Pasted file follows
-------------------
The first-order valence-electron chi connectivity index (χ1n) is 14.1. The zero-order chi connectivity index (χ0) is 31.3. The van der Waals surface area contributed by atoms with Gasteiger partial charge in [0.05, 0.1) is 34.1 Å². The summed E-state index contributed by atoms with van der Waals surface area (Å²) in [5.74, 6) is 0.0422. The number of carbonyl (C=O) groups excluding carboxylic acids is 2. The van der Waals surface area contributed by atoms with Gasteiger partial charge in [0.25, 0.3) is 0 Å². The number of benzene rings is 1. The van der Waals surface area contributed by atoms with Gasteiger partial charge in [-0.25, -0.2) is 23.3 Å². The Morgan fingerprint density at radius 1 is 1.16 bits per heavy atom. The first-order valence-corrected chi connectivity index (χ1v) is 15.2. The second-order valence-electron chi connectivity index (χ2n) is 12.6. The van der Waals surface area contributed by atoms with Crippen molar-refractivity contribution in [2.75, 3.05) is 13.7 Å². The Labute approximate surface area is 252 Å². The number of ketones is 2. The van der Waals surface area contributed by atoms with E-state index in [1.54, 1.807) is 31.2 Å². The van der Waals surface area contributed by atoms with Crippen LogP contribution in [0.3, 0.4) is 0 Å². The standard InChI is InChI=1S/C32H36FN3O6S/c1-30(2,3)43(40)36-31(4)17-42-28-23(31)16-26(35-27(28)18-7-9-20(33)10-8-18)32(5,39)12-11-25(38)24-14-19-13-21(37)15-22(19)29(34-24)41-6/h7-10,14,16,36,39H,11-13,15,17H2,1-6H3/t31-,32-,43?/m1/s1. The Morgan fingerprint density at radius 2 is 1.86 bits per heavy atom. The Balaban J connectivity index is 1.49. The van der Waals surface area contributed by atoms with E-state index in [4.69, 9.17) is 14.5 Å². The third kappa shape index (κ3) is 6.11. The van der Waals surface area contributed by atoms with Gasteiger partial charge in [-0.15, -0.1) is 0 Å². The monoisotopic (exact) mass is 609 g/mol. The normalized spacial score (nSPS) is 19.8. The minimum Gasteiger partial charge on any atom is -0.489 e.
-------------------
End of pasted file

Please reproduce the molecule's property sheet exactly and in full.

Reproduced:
The first-order valence-electron chi connectivity index (χ1n) is 14.1. The zero-order chi connectivity index (χ0) is 31.3. The van der Waals surface area contributed by atoms with Gasteiger partial charge in [0.05, 0.1) is 34.1 Å². The summed E-state index contributed by atoms with van der Waals surface area (Å²) in [5.74, 6) is 0.0422. The number of carbonyl (C=O) groups excluding carboxylic acids is 2. The van der Waals surface area contributed by atoms with Gasteiger partial charge in [0.25, 0.3) is 0 Å². The number of benzene rings is 1. The van der Waals surface area contributed by atoms with Gasteiger partial charge in [-0.25, -0.2) is 23.3 Å². The Morgan fingerprint density at radius 1 is 1.16 bits per heavy atom. The first-order valence-corrected chi connectivity index (χ1v) is 15.2. The second-order valence-electron chi connectivity index (χ2n) is 12.6. The van der Waals surface area contributed by atoms with Crippen molar-refractivity contribution in [2.75, 3.05) is 13.7 Å². The Labute approximate surface area is 252 Å². The number of ketones is 2. The van der Waals surface area contributed by atoms with E-state index in [1.54, 1.807) is 31.2 Å². The van der Waals surface area contributed by atoms with Crippen LogP contribution in [0.3, 0.4) is 0 Å². The standard InChI is InChI=1S/C32H36FN3O6S/c1-30(2,3)43(40)36-31(4)17-42-28-23(31)16-26(35-27(28)18-7-9-20(33)10-8-18)32(5,39)12-11-25(38)24-14-19-13-21(37)15-22(19)29(34-24)41-6/h7-10,14,16,36,39H,11-13,15,17H2,1-6H3/t31-,32-,43?/m1/s1. The Morgan fingerprint density at radius 2 is 1.86 bits per heavy atom. The Balaban J connectivity index is 1.49. The van der Waals surface area contributed by atoms with E-state index in [4.69, 9.17) is 14.5 Å². The third kappa shape index (κ3) is 6.11. The van der Waals surface area contributed by atoms with Gasteiger partial charge in [-0.15, -0.1) is 0 Å². The monoisotopic (exact) mass is 609 g/mol. The normalized spacial score (nSPS) is 19.8. The minimum Gasteiger partial charge on any atom is -0.489 e.